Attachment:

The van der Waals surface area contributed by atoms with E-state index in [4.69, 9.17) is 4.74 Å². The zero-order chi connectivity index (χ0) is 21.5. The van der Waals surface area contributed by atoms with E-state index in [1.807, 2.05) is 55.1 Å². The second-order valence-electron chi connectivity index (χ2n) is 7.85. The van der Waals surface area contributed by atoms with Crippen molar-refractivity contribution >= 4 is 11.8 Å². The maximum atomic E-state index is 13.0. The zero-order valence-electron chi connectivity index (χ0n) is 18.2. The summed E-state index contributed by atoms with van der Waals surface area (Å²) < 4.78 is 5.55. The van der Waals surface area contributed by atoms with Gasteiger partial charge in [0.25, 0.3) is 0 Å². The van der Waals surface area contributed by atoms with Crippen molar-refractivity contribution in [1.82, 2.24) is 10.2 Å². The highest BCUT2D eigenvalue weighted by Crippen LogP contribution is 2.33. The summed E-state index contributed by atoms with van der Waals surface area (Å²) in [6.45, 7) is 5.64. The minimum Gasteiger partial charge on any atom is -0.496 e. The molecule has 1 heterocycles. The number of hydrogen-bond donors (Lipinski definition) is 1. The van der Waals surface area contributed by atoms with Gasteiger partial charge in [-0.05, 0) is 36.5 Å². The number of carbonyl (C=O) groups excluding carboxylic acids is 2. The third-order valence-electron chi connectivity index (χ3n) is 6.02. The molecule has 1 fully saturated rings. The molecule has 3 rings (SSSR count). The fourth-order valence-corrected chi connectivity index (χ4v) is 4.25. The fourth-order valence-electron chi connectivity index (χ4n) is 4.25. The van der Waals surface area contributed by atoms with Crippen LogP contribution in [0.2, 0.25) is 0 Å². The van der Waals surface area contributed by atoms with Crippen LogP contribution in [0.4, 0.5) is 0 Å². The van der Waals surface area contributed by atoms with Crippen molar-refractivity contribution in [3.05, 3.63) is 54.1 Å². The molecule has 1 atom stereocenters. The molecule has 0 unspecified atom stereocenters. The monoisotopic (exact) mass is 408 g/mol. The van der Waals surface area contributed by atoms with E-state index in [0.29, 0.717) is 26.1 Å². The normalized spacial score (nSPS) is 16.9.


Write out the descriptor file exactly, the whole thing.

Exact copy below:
The van der Waals surface area contributed by atoms with E-state index in [4.69, 9.17) is 4.74 Å². The zero-order chi connectivity index (χ0) is 21.5. The van der Waals surface area contributed by atoms with E-state index in [1.807, 2.05) is 55.1 Å². The second-order valence-electron chi connectivity index (χ2n) is 7.85. The van der Waals surface area contributed by atoms with Crippen molar-refractivity contribution >= 4 is 11.8 Å². The maximum atomic E-state index is 13.0. The zero-order valence-electron chi connectivity index (χ0n) is 18.2. The summed E-state index contributed by atoms with van der Waals surface area (Å²) < 4.78 is 5.55. The van der Waals surface area contributed by atoms with Gasteiger partial charge in [0.25, 0.3) is 0 Å². The van der Waals surface area contributed by atoms with Crippen molar-refractivity contribution in [1.82, 2.24) is 10.2 Å². The highest BCUT2D eigenvalue weighted by Crippen LogP contribution is 2.33. The summed E-state index contributed by atoms with van der Waals surface area (Å²) in [6.45, 7) is 5.64. The minimum Gasteiger partial charge on any atom is -0.496 e. The molecule has 1 heterocycles. The number of hydrogen-bond donors (Lipinski definition) is 1. The van der Waals surface area contributed by atoms with Gasteiger partial charge in [-0.05, 0) is 36.5 Å². The number of carbonyl (C=O) groups excluding carboxylic acids is 2. The third-order valence-electron chi connectivity index (χ3n) is 6.02. The molecule has 1 fully saturated rings. The molecule has 3 rings (SSSR count). The fourth-order valence-corrected chi connectivity index (χ4v) is 4.25. The fourth-order valence-electron chi connectivity index (χ4n) is 4.25. The van der Waals surface area contributed by atoms with Crippen LogP contribution in [0.2, 0.25) is 0 Å². The van der Waals surface area contributed by atoms with Crippen LogP contribution in [0.4, 0.5) is 0 Å². The van der Waals surface area contributed by atoms with Crippen molar-refractivity contribution in [3.05, 3.63) is 54.1 Å². The molecule has 1 atom stereocenters. The molecule has 0 unspecified atom stereocenters. The monoisotopic (exact) mass is 408 g/mol. The van der Waals surface area contributed by atoms with E-state index in [0.29, 0.717) is 26.1 Å². The normalized spacial score (nSPS) is 16.9.